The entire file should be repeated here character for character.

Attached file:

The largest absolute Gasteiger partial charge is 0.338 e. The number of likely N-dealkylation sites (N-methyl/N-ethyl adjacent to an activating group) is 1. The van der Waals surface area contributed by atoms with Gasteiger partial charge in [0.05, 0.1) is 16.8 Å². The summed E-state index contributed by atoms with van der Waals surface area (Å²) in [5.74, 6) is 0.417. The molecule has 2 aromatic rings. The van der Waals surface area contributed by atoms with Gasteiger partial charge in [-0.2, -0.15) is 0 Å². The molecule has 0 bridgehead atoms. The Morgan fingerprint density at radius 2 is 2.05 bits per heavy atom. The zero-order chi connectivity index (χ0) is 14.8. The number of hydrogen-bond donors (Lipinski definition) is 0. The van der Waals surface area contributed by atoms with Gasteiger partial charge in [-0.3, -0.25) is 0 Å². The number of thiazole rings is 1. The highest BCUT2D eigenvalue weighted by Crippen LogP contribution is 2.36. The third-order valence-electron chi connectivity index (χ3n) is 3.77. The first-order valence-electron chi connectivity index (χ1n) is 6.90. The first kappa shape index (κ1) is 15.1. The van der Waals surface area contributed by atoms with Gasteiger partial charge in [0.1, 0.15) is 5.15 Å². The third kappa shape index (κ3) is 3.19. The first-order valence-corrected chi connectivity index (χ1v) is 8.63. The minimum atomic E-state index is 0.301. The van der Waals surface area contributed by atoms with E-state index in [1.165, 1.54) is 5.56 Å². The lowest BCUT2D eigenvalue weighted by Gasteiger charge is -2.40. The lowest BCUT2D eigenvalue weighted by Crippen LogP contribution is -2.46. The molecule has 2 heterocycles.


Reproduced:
The largest absolute Gasteiger partial charge is 0.338 e. The number of likely N-dealkylation sites (N-methyl/N-ethyl adjacent to an activating group) is 1. The van der Waals surface area contributed by atoms with Gasteiger partial charge in [0.05, 0.1) is 16.8 Å². The summed E-state index contributed by atoms with van der Waals surface area (Å²) in [5.74, 6) is 0.417. The molecule has 2 aromatic rings. The van der Waals surface area contributed by atoms with Gasteiger partial charge in [-0.2, -0.15) is 0 Å². The molecule has 0 bridgehead atoms. The Morgan fingerprint density at radius 2 is 2.05 bits per heavy atom. The zero-order chi connectivity index (χ0) is 14.8. The number of hydrogen-bond donors (Lipinski definition) is 0. The van der Waals surface area contributed by atoms with Gasteiger partial charge in [-0.3, -0.25) is 0 Å². The number of thiazole rings is 1. The highest BCUT2D eigenvalue weighted by Crippen LogP contribution is 2.36. The third-order valence-electron chi connectivity index (χ3n) is 3.77. The first-order valence-electron chi connectivity index (χ1n) is 6.90. The first kappa shape index (κ1) is 15.1. The van der Waals surface area contributed by atoms with Gasteiger partial charge in [0.1, 0.15) is 5.15 Å². The third kappa shape index (κ3) is 3.19. The first-order valence-corrected chi connectivity index (χ1v) is 8.63. The minimum atomic E-state index is 0.301. The van der Waals surface area contributed by atoms with E-state index in [1.165, 1.54) is 5.56 Å². The lowest BCUT2D eigenvalue weighted by Gasteiger charge is -2.40. The lowest BCUT2D eigenvalue weighted by Crippen LogP contribution is -2.46. The molecule has 2 heterocycles.